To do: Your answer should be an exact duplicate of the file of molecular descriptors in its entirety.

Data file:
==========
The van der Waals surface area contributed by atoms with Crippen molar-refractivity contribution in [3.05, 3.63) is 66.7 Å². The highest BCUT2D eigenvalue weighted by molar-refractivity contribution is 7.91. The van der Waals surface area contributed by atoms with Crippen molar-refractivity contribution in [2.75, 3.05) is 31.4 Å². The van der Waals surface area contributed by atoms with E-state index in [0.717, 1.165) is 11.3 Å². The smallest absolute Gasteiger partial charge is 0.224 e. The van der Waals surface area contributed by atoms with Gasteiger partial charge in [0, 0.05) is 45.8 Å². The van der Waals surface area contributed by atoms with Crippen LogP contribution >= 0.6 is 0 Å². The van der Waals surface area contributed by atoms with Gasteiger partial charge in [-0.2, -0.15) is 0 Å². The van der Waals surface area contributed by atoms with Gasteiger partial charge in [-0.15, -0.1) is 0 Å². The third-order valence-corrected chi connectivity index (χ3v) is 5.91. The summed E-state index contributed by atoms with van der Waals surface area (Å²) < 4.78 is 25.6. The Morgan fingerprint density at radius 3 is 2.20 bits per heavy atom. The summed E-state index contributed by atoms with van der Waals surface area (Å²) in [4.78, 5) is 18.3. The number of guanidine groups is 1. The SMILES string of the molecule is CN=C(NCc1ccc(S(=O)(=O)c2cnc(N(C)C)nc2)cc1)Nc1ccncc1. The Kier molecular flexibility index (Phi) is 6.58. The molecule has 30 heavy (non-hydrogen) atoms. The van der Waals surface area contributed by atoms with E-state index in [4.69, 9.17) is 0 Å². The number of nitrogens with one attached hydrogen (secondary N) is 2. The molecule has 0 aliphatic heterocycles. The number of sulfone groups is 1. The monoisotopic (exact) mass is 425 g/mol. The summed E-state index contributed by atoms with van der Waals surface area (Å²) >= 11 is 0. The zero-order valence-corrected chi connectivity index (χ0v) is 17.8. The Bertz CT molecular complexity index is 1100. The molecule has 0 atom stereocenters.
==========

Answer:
The van der Waals surface area contributed by atoms with Crippen molar-refractivity contribution in [3.05, 3.63) is 66.7 Å². The highest BCUT2D eigenvalue weighted by molar-refractivity contribution is 7.91. The van der Waals surface area contributed by atoms with Crippen molar-refractivity contribution in [2.75, 3.05) is 31.4 Å². The van der Waals surface area contributed by atoms with E-state index in [0.717, 1.165) is 11.3 Å². The smallest absolute Gasteiger partial charge is 0.224 e. The van der Waals surface area contributed by atoms with Gasteiger partial charge in [0, 0.05) is 45.8 Å². The van der Waals surface area contributed by atoms with Crippen LogP contribution >= 0.6 is 0 Å². The van der Waals surface area contributed by atoms with Gasteiger partial charge in [-0.2, -0.15) is 0 Å². The van der Waals surface area contributed by atoms with Gasteiger partial charge in [-0.15, -0.1) is 0 Å². The third-order valence-corrected chi connectivity index (χ3v) is 5.91. The summed E-state index contributed by atoms with van der Waals surface area (Å²) < 4.78 is 25.6. The Morgan fingerprint density at radius 3 is 2.20 bits per heavy atom. The summed E-state index contributed by atoms with van der Waals surface area (Å²) in [4.78, 5) is 18.3. The number of guanidine groups is 1. The SMILES string of the molecule is CN=C(NCc1ccc(S(=O)(=O)c2cnc(N(C)C)nc2)cc1)Nc1ccncc1. The Kier molecular flexibility index (Phi) is 6.58. The molecule has 30 heavy (non-hydrogen) atoms. The van der Waals surface area contributed by atoms with E-state index in [4.69, 9.17) is 0 Å². The number of nitrogens with one attached hydrogen (secondary N) is 2. The molecule has 0 aliphatic heterocycles. The number of sulfone groups is 1. The monoisotopic (exact) mass is 425 g/mol. The summed E-state index contributed by atoms with van der Waals surface area (Å²) >= 11 is 0. The zero-order valence-corrected chi connectivity index (χ0v) is 17.8. The Bertz CT molecular complexity index is 1100. The molecule has 0 atom stereocenters.